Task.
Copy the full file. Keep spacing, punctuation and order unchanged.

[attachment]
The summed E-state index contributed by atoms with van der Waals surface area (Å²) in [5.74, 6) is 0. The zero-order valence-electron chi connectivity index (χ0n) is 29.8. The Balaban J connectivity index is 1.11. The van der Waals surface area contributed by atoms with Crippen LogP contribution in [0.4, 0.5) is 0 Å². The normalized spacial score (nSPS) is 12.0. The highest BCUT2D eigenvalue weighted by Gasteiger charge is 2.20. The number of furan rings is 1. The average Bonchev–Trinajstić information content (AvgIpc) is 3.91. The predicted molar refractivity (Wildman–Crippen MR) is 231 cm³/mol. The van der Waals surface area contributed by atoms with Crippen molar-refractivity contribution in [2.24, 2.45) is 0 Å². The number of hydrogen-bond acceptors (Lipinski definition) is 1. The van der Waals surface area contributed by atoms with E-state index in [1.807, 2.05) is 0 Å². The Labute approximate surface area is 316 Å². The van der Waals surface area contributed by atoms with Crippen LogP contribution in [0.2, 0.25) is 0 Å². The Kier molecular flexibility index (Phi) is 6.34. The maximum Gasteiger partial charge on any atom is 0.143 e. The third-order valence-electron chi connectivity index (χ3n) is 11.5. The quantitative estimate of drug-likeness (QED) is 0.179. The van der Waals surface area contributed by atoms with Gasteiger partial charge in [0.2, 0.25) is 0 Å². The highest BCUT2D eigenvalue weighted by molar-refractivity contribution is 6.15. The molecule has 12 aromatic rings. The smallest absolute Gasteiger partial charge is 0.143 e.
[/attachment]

The summed E-state index contributed by atoms with van der Waals surface area (Å²) in [5.74, 6) is 0. The zero-order valence-electron chi connectivity index (χ0n) is 29.8. The Balaban J connectivity index is 1.11. The van der Waals surface area contributed by atoms with Crippen LogP contribution in [0.4, 0.5) is 0 Å². The normalized spacial score (nSPS) is 12.0. The highest BCUT2D eigenvalue weighted by Gasteiger charge is 2.20. The number of furan rings is 1. The average Bonchev–Trinajstić information content (AvgIpc) is 3.91. The predicted molar refractivity (Wildman–Crippen MR) is 231 cm³/mol. The van der Waals surface area contributed by atoms with Crippen molar-refractivity contribution in [2.24, 2.45) is 0 Å². The number of hydrogen-bond acceptors (Lipinski definition) is 1. The van der Waals surface area contributed by atoms with E-state index in [1.807, 2.05) is 0 Å². The Labute approximate surface area is 316 Å². The van der Waals surface area contributed by atoms with Crippen LogP contribution in [0.2, 0.25) is 0 Å². The Kier molecular flexibility index (Phi) is 6.34. The maximum Gasteiger partial charge on any atom is 0.143 e. The third-order valence-electron chi connectivity index (χ3n) is 11.5. The quantitative estimate of drug-likeness (QED) is 0.179. The van der Waals surface area contributed by atoms with Gasteiger partial charge in [0.2, 0.25) is 0 Å². The highest BCUT2D eigenvalue weighted by molar-refractivity contribution is 6.15. The molecule has 12 aromatic rings. The smallest absolute Gasteiger partial charge is 0.143 e.